Introduction to Financial Mathematics
With Computer Applications
- Available for pre-order. Item will ship after May 4, 2021
This book’s primary objective is to educate aspiring finance professionals about mathematics and computation in the context of financial derivatives. The authors offer a balance of traditional coverage and technology to fill the void between highly mathematical books and broad finance books.
The focus of this book is twofold:
- To partner mathematics with corresponding intuition rather than diving so deeply into the mathematics that the material is inaccessible to many readers.
- To build reader intuition, understanding and confidence through three types of computer applications that help the reader understand the mathematics of the models.
Unlike many books on financial derivatives requiring stochastic calculus, this book presents the fundamental theories based on only undergraduate probability knowledge.
A key feature of this book is its focus on applying models in three programming languages –R, Mathematica and EXCEL. Each of the three approaches offers unique advantages. The computer applications are carefully introduced and require little prior programming background.
The financial derivative models that are included in this book are virtually identical to those covered in the top financial professional certificate programs in finance. The overlap of financial models between these programs and this book is broad and deep.
Table of Contents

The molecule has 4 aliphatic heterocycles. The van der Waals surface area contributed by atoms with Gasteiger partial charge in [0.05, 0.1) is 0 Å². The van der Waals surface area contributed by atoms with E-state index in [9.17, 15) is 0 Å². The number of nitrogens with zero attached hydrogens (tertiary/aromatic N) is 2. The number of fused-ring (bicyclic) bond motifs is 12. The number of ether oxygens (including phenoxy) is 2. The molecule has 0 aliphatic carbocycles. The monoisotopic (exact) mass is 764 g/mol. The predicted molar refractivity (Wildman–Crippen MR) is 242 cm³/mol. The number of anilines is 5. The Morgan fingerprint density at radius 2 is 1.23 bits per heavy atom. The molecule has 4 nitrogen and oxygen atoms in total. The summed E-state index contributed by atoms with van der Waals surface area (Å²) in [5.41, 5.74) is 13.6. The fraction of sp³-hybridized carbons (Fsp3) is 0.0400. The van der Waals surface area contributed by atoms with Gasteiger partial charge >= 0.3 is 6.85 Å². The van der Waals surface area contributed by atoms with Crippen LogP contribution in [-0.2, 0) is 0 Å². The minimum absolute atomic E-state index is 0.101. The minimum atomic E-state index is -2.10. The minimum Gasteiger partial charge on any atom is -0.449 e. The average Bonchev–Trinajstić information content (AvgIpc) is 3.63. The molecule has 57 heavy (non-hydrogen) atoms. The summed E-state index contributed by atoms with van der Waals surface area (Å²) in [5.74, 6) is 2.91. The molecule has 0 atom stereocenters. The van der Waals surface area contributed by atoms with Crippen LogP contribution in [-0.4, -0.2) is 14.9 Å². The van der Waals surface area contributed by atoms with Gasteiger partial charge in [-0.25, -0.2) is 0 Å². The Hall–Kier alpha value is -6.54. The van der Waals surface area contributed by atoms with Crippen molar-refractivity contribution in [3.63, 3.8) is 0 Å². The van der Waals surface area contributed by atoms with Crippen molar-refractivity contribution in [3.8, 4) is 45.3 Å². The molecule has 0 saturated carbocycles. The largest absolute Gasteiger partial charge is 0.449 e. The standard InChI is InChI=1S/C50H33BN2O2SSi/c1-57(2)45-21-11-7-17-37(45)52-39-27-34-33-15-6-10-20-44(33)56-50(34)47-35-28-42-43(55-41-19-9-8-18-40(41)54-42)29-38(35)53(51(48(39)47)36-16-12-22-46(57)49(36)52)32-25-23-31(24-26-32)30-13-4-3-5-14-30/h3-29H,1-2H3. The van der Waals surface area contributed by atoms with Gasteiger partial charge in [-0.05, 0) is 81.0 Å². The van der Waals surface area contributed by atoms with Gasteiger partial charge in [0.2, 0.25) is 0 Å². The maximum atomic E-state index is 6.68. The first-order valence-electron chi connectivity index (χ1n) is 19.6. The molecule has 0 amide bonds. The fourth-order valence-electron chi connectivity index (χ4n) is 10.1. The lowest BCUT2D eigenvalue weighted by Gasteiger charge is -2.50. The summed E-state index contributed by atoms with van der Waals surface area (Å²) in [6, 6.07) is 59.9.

Chapter 1. Introduction to Financial Derivatives and Valuation. 1.1. Foundations in Economics and Finance. 1.2. Introduction to the Valuation of Financial Contracts. 1.3. Details Regarding Forward Contracts. 1.4. The Arbitrage-free Pricing of Forward Contracts. 1.5. Introduction to Option Contracts. 1.6. Put-Call Parity and Arbitrage. 1.7. Arbitrage-free Option Pricing. 1.8. Compound Options and Option Strategies. 1.9. The Limits to Arbitrage and Complete Markets. 1.10. Computing System: Mathematica and R. Chapter 2. Introduction to Interest Rates, Bonds and Equities. 2.1. The Time Value of Money and Interest Rates. 2.2. Term Structures, Yield Curves, and Forward Rates. 2.3. Fixed Income Risk Measurement and Management. 2.4. Equities and Equity Valuation. 2.5. Asset Pricing and Equity Risk Management. Chapter 3. Fundamentals of Financial Derivative Pricing. 3.1. Overview of the Three Primary Derivative Pricing Approaches. 3.2. The Binomial Tree Model Approach to Derivative Pricing. 3.3. The Geometric Brownian Motion and Monte-Carlo Simulation. 3.4. Analytical Model Approaches to Derivative Pricing. Chapter 4. More About Derivative Pricing. 4.1. Various Methods to Value Derivatives. 4.2. Various Exotic Derivatives. 4.3. Dividends. 4.4. More on Forward Values, Futures Contracts, and Futures Prices. Chapter 5. Risk Management and Hedging Strategies. 5.1. Simple Hedging Using Forward and Futures Contracts. 5.2. One-to-h Hedging Using Forward and Futures Contracts. 5.3. Delta Hedging of Options Portfolio Using Underlying Asset. 5.4. Delta Hedging Using Futures. 5.5. Greek Letter Hedging of Other Option Risk Factors. 5.6. Duration Hedging of Fixed Income Instruments and Interest Rate Risk. 5.7. Hedging Various Risks Using Swap Contracts. Chapter 6. Portfolio Management. 6.1. Markowitz Frontier. 6.2. Portfolio Optimization: Linear and Quadratic Programming. 6.3. The Optimal Growth Portfolio. Chapter 7. Interest Rate Derivatives Modeling and Risk Management in the HJM Framework. 7.1. Zero Coupon Bonds, Forward rates, Short Rates and Money Markets in a Deterministic World. 7.2. Risk neutral Valuation in a One Factor HJM Model. 7.3. Valuation and Risk Management of Options on Bonds and in a One Factor HJM. 7.4. Valuation and Risk Management of Caps, Floors, and Interest Rate Swaps in a One Factor HJM Model. 7.5. Pricing and Risk Management of Forward and Futures Contracts on a Bond in a One Factor HJM Model. 7.6. Calibrating the HJM Model Parameters from the Market Prices. Chapter 8. Credit Risk and Credit Derivatives. 8.1. Default Probabilities and Extract Default Probabilities from Market. 8.2. Single-Name Credit Derivatives. 8.3. Collateralized Debt Obligations (CDOs) and CDO Model with Independent Bond Defaults. 8.4. Collateralized Debt Obligations (CDOs) Model with Positively Correlated Bond Defaults. 8.5. CDO Squared. 8.6. The Financial Crisis and Credit Derivatives